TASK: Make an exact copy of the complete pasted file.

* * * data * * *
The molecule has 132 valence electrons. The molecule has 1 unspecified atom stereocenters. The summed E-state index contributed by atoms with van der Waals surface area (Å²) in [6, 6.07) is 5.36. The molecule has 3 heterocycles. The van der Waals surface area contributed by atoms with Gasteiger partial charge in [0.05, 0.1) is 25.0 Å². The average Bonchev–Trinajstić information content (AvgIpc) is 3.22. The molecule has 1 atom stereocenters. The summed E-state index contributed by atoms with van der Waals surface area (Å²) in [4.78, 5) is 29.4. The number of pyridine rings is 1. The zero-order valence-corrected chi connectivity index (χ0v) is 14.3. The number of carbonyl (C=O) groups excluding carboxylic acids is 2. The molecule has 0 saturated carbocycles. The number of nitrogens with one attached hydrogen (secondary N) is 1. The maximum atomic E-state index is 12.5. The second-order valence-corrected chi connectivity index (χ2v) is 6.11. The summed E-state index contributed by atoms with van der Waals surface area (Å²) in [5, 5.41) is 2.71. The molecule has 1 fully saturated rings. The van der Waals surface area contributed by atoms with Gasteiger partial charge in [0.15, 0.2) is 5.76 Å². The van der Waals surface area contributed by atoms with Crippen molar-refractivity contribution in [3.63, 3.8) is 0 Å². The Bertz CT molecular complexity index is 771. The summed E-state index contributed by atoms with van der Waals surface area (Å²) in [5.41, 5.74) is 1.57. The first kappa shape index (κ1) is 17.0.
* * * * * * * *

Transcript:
The molecule has 132 valence electrons. The molecule has 1 unspecified atom stereocenters. The summed E-state index contributed by atoms with van der Waals surface area (Å²) in [6, 6.07) is 5.36. The molecule has 3 heterocycles. The van der Waals surface area contributed by atoms with Gasteiger partial charge in [0.05, 0.1) is 25.0 Å². The average Bonchev–Trinajstić information content (AvgIpc) is 3.22. The molecule has 1 atom stereocenters. The summed E-state index contributed by atoms with van der Waals surface area (Å²) in [4.78, 5) is 29.4. The number of pyridine rings is 1. The zero-order valence-corrected chi connectivity index (χ0v) is 14.3. The number of carbonyl (C=O) groups excluding carboxylic acids is 2. The molecule has 0 saturated carbocycles. The number of nitrogens with one attached hydrogen (secondary N) is 1. The maximum atomic E-state index is 12.5. The second-order valence-corrected chi connectivity index (χ2v) is 6.11. The summed E-state index contributed by atoms with van der Waals surface area (Å²) in [5, 5.41) is 2.71. The molecule has 1 fully saturated rings. The van der Waals surface area contributed by atoms with Gasteiger partial charge in [0.15, 0.2) is 5.76 Å². The van der Waals surface area contributed by atoms with Crippen molar-refractivity contribution in [3.63, 3.8) is 0 Å². The Bertz CT molecular complexity index is 771. The summed E-state index contributed by atoms with van der Waals surface area (Å²) in [5.41, 5.74) is 1.57. The first kappa shape index (κ1) is 17.0.